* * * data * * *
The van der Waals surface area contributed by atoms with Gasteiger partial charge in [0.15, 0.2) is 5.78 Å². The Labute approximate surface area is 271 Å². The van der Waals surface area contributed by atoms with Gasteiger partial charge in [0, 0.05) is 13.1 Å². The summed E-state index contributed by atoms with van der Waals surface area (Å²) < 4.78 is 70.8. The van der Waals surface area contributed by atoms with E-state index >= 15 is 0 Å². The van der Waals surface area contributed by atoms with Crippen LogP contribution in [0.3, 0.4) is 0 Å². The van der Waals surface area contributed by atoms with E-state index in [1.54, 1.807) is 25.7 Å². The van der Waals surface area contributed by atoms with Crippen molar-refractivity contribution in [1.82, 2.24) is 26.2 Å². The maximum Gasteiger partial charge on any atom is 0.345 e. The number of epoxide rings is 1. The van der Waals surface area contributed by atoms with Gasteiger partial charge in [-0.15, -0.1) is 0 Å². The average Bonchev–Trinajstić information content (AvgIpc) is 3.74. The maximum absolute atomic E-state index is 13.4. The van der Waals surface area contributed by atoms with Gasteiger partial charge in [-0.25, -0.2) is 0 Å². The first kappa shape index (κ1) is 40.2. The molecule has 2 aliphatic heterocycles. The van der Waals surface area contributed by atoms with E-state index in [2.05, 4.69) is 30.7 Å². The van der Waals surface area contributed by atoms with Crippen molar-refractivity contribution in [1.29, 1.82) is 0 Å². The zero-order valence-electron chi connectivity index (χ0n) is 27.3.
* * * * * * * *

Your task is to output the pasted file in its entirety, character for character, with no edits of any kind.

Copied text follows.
The van der Waals surface area contributed by atoms with Gasteiger partial charge in [0.15, 0.2) is 5.78 Å². The Labute approximate surface area is 271 Å². The van der Waals surface area contributed by atoms with Gasteiger partial charge in [0, 0.05) is 13.1 Å². The summed E-state index contributed by atoms with van der Waals surface area (Å²) < 4.78 is 70.8. The van der Waals surface area contributed by atoms with E-state index >= 15 is 0 Å². The van der Waals surface area contributed by atoms with Crippen LogP contribution in [0.3, 0.4) is 0 Å². The van der Waals surface area contributed by atoms with E-state index in [1.54, 1.807) is 25.7 Å². The van der Waals surface area contributed by atoms with Crippen molar-refractivity contribution in [1.82, 2.24) is 26.2 Å². The maximum Gasteiger partial charge on any atom is 0.345 e. The number of epoxide rings is 1. The van der Waals surface area contributed by atoms with Gasteiger partial charge in [-0.15, -0.1) is 0 Å². The average Bonchev–Trinajstić information content (AvgIpc) is 3.74. The maximum absolute atomic E-state index is 13.4. The van der Waals surface area contributed by atoms with Gasteiger partial charge in [-0.25, -0.2) is 0 Å². The first kappa shape index (κ1) is 40.2. The molecule has 2 aliphatic heterocycles. The van der Waals surface area contributed by atoms with E-state index in [2.05, 4.69) is 30.7 Å². The van der Waals surface area contributed by atoms with Crippen molar-refractivity contribution in [1.29, 1.82) is 0 Å². The zero-order valence-electron chi connectivity index (χ0n) is 27.3.